The Mysterines live in Liverpool: a raucous return for hometown heroes

Invisible Wind Factory, April 2: following a Top Ten album, the rockers’ Saturday night homecoming is a celebration of the city’s flourishing scene

If you’ve been tuned into NME’s Radar section lately, you’ll know we’ve spoken at length about the “mighty noise whipping around the banks of the Mersey right now”. We’ve witnessed Crawlers, Courting, Stone and more reclaim Liverpool’s standing as one of the UK – and the world’s – greatest music scenes. Few have done more for it as The Mysterines, as their debut album, the sleazy, grungy ‘Reeling’, landed at Number Nine in the UK Album Charts just last month.

So their return to Liverpool (April 2) is particularly special, and, like most hometown shows, one brimming with local pride. It’s best summed up by the man next to NME who shouts “yes George mate! Go on!” to the sauntering bassist George Favager as soon as he’s in eyeshot. Now that’s friendship. With The Velvet Underground’s ‘Venus in Furs’ pulsating in the background, vocalist Lia Metcalfe launches roses into an adoring crowd and kicks off with the trashy ‘The Bad Thing’. These are their people, and this is their night.

The Mysterines live in Liverpool
Credit: Sam Crowston


Like most rock bands, they sound even better than they do on record – the songs on ‘Reeling’ were designed to be played at ear-splitting levels. It’s impossible not to be impressed by the deep waver of Metcalfe’s voice, or the ease with which guitarist Callum Thompson flails about on stage while maintaining control over his instrument. They’re intense, dedicated and powerful performers. The chugging bassline of ‘Reeling’ loosens the crowd up and has fans chanting the riff, while ‘Old Friends / Die Hard’ inspires a mosh pit (albeit a very polite one), to which Metcalfe watches like an amused, appreciative mother. For ‘Under Your Skin’ she stands like a cult-leader with her hands behind her back and a self-assured grin on her face. As she should, as they all should.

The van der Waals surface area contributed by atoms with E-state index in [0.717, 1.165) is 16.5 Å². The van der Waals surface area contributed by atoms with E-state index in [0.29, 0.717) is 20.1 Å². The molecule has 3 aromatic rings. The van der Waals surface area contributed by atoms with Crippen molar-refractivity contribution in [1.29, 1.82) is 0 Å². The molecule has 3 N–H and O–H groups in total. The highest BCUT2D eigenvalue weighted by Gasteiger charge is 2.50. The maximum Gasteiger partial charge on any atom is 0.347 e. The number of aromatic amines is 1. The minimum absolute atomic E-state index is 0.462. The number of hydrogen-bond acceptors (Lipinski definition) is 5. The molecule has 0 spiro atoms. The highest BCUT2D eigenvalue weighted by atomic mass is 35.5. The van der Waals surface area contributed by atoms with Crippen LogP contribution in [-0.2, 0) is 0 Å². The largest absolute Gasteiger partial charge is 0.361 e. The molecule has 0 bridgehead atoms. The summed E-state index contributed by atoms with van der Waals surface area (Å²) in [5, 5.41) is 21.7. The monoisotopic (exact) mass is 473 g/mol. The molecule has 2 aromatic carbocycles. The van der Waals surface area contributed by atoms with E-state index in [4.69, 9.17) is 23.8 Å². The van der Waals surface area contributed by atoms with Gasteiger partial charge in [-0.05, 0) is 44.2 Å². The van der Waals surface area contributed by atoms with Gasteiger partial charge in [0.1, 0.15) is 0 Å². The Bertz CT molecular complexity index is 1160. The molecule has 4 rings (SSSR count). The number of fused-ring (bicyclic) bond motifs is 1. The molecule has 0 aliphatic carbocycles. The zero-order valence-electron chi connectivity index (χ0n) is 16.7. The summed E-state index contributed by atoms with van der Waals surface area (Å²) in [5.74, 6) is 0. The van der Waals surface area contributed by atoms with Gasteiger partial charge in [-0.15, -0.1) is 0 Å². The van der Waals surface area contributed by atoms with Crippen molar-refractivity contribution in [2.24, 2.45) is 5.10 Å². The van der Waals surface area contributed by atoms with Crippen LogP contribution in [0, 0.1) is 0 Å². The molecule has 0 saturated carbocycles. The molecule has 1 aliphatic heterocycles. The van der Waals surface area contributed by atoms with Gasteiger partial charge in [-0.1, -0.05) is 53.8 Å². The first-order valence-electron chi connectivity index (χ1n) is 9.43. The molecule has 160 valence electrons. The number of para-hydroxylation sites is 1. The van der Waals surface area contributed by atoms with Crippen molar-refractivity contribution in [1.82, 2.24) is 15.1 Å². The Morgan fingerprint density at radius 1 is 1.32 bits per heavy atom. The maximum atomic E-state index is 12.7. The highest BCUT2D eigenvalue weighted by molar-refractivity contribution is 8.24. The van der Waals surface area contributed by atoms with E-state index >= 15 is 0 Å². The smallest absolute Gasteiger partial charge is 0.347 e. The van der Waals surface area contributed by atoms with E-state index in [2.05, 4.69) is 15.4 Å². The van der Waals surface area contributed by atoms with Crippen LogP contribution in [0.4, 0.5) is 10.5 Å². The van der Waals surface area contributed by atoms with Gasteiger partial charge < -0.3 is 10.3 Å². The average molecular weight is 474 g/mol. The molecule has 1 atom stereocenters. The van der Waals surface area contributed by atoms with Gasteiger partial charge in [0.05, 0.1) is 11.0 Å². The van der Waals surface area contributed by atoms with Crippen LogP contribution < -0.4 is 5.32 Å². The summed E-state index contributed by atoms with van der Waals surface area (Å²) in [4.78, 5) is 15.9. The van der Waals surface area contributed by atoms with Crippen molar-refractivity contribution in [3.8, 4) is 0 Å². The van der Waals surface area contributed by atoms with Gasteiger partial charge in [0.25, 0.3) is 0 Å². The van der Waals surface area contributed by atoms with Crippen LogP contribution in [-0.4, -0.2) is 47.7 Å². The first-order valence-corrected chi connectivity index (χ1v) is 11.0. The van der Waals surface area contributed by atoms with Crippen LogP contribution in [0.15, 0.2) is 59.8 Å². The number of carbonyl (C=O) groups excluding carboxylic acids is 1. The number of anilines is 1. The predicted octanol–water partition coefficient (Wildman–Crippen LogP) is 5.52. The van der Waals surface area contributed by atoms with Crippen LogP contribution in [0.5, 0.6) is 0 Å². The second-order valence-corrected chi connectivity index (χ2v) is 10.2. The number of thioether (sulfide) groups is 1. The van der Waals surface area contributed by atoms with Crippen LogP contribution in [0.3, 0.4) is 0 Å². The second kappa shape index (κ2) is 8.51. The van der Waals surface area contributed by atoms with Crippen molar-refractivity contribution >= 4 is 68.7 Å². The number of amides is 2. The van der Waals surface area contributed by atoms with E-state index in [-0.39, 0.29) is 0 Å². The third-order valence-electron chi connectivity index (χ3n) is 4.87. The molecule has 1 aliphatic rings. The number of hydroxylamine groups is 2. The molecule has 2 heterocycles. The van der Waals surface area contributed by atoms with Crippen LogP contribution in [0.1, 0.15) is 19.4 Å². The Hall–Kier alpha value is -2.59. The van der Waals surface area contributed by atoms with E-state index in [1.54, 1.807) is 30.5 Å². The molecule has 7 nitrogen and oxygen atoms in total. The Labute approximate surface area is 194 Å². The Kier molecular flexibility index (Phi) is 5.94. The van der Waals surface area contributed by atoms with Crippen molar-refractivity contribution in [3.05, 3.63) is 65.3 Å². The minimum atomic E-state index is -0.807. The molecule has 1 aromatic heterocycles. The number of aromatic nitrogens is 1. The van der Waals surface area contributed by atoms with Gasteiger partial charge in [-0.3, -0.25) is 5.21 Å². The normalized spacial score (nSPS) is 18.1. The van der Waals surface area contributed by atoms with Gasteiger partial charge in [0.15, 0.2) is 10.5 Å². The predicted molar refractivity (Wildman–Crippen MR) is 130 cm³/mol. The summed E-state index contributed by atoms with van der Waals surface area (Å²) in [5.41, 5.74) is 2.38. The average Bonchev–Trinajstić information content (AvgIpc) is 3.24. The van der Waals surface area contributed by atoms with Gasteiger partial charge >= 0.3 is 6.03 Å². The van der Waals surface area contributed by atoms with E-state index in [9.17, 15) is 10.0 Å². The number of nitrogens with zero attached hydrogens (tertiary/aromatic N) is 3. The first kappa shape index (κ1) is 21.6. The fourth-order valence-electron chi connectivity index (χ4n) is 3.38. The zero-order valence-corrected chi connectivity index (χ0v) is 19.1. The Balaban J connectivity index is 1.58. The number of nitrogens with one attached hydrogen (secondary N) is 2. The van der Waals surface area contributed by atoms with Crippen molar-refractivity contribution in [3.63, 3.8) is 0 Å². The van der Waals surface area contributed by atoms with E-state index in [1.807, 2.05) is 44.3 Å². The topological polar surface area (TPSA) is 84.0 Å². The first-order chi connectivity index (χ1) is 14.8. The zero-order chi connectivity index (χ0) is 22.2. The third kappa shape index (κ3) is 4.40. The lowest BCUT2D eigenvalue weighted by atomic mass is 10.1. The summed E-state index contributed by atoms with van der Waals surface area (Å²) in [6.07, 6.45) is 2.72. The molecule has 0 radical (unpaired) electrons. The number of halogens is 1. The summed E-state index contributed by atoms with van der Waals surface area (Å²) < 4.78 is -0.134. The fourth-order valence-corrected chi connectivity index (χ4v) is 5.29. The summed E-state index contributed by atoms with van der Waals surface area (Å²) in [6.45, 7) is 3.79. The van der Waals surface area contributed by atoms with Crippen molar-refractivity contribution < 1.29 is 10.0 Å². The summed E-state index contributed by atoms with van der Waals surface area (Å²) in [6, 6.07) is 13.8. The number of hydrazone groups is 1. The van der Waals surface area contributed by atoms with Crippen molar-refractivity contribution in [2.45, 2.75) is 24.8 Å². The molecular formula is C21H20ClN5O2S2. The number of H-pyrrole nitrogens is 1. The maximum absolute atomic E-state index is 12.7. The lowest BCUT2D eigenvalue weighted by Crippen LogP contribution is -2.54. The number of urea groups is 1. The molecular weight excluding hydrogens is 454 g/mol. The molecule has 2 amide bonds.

The lively ‘Life’s a Bitch (But I Like it So Much)’ ought to earn them a big stadium support slot, as a crowd-baiting momentum is built with every line and riff. No more timidity for the moshers – now they’re frantic, thrashing and expanding. The encore is a short respite from the intensity. A lone Metcalfe is accompanied by a spotlight and an acoustic guitar for a soft rendition of ‘Still Call You Home’, then joined by Joni Samuels of support act Fräulein for a charming cover of The Ronettes’ ‘Be My Baby’. Every side of this versatile band is on show.

Earlier in the evening Metcalfe tells the audience that “we’re very glad to be home.” As the crowd dissipates, they buzz with enthusiasm for the band that are flying the flag of the city. As the crowd scuttles out, multiple fans breathlessly turn to whoever’s next to them to confirm: “that was fucking brilliant”. Lia, we are more than glad to have you back.

The Mysterines played:

‘The Bad Thing’
‘In My Head’
‘Old Friends Die Hard’
‘On The Run’
‘Under Your Skin’
‘Means To Bleed’
‘Life’s A Bitch’
‘All These Things’
‘Confession Song’
‘Still Call You Home’
‘Be My Baby’
‘Hung Up’